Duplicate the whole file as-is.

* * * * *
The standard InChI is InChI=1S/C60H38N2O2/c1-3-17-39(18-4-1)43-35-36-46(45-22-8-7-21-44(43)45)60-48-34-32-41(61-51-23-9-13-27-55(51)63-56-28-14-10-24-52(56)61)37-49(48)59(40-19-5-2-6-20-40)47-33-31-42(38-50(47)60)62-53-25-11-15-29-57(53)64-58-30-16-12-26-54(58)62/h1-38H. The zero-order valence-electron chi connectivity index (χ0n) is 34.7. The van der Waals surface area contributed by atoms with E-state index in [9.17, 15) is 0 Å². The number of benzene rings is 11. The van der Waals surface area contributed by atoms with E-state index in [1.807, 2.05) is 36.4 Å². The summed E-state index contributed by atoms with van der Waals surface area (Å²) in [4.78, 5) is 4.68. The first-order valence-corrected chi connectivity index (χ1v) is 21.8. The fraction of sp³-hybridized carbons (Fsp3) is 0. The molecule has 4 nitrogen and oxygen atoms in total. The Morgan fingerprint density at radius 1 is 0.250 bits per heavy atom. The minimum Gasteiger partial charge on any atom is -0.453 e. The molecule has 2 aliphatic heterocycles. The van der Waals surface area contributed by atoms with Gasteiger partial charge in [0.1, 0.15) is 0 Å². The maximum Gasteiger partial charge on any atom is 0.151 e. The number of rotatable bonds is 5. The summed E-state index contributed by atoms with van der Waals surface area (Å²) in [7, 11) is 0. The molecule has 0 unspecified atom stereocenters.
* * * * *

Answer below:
The standard InChI is InChI=1S/C60H38N2O2/c1-3-17-39(18-4-1)43-35-36-46(45-22-8-7-21-44(43)45)60-48-34-32-41(61-51-23-9-13-27-55(51)63-56-28-14-10-24-52(56)61)37-49(48)59(40-19-5-2-6-20-40)47-33-31-42(38-50(47)60)62-53-25-11-15-29-57(53)64-58-30-16-12-26-54(58)62/h1-38H. The zero-order valence-electron chi connectivity index (χ0n) is 34.7. The van der Waals surface area contributed by atoms with E-state index in [9.17, 15) is 0 Å². The number of benzene rings is 11. The van der Waals surface area contributed by atoms with E-state index in [1.807, 2.05) is 36.4 Å². The summed E-state index contributed by atoms with van der Waals surface area (Å²) in [4.78, 5) is 4.68. The first-order valence-corrected chi connectivity index (χ1v) is 21.8. The fraction of sp³-hybridized carbons (Fsp3) is 0. The molecule has 4 nitrogen and oxygen atoms in total. The Morgan fingerprint density at radius 1 is 0.250 bits per heavy atom. The minimum Gasteiger partial charge on any atom is -0.453 e. The molecule has 2 aliphatic heterocycles. The van der Waals surface area contributed by atoms with Gasteiger partial charge in [0.1, 0.15) is 0 Å². The maximum Gasteiger partial charge on any atom is 0.151 e. The number of rotatable bonds is 5. The summed E-state index contributed by atoms with van der Waals surface area (Å²) in [7, 11) is 0. The molecule has 0 unspecified atom stereocenters.